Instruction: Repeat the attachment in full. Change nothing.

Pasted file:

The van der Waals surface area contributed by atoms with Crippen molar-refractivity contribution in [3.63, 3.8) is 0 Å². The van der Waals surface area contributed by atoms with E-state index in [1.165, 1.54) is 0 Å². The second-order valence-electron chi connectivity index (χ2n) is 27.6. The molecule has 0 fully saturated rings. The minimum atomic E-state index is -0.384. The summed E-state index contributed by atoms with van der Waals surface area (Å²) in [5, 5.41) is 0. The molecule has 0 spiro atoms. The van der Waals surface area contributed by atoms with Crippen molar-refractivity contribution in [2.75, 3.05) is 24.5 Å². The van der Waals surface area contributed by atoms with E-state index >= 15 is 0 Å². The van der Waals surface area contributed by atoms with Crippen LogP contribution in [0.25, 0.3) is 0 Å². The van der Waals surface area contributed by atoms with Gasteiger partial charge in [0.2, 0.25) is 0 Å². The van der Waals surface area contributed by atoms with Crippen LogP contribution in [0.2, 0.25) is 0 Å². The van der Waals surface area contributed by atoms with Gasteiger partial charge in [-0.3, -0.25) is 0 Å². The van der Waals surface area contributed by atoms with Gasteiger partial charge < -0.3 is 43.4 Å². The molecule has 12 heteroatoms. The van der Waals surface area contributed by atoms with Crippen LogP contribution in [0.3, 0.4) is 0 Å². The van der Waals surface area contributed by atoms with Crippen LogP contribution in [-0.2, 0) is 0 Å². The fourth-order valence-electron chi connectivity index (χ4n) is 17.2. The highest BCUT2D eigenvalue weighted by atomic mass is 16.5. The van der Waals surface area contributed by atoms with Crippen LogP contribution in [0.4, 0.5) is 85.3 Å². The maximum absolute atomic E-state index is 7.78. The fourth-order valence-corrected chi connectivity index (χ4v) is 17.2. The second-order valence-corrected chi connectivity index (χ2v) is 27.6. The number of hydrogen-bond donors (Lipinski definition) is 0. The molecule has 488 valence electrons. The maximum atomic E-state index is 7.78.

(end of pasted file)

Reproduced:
The van der Waals surface area contributed by atoms with Crippen molar-refractivity contribution in [3.63, 3.8) is 0 Å². The van der Waals surface area contributed by atoms with E-state index in [1.165, 1.54) is 0 Å². The second-order valence-electron chi connectivity index (χ2n) is 27.6. The molecule has 0 fully saturated rings. The minimum atomic E-state index is -0.384. The summed E-state index contributed by atoms with van der Waals surface area (Å²) in [5, 5.41) is 0. The molecule has 0 spiro atoms. The van der Waals surface area contributed by atoms with Crippen molar-refractivity contribution in [2.75, 3.05) is 24.5 Å². The van der Waals surface area contributed by atoms with E-state index >= 15 is 0 Å². The van der Waals surface area contributed by atoms with Crippen LogP contribution in [0.25, 0.3) is 0 Å². The van der Waals surface area contributed by atoms with Gasteiger partial charge in [0.2, 0.25) is 0 Å². The van der Waals surface area contributed by atoms with Crippen LogP contribution in [0.2, 0.25) is 0 Å². The van der Waals surface area contributed by atoms with Gasteiger partial charge in [-0.3, -0.25) is 0 Å². The van der Waals surface area contributed by atoms with Gasteiger partial charge < -0.3 is 43.4 Å². The molecule has 12 heteroatoms. The van der Waals surface area contributed by atoms with Crippen LogP contribution in [0.3, 0.4) is 0 Å². The van der Waals surface area contributed by atoms with Crippen LogP contribution in [-0.2, 0) is 0 Å². The fourth-order valence-electron chi connectivity index (χ4n) is 17.2. The highest BCUT2D eigenvalue weighted by atomic mass is 16.5. The van der Waals surface area contributed by atoms with Crippen LogP contribution in [0.4, 0.5) is 85.3 Å². The maximum absolute atomic E-state index is 7.78. The fourth-order valence-corrected chi connectivity index (χ4v) is 17.2. The second-order valence-corrected chi connectivity index (χ2v) is 27.6. The number of hydrogen-bond donors (Lipinski definition) is 0. The molecule has 488 valence electrons. The maximum atomic E-state index is 7.78.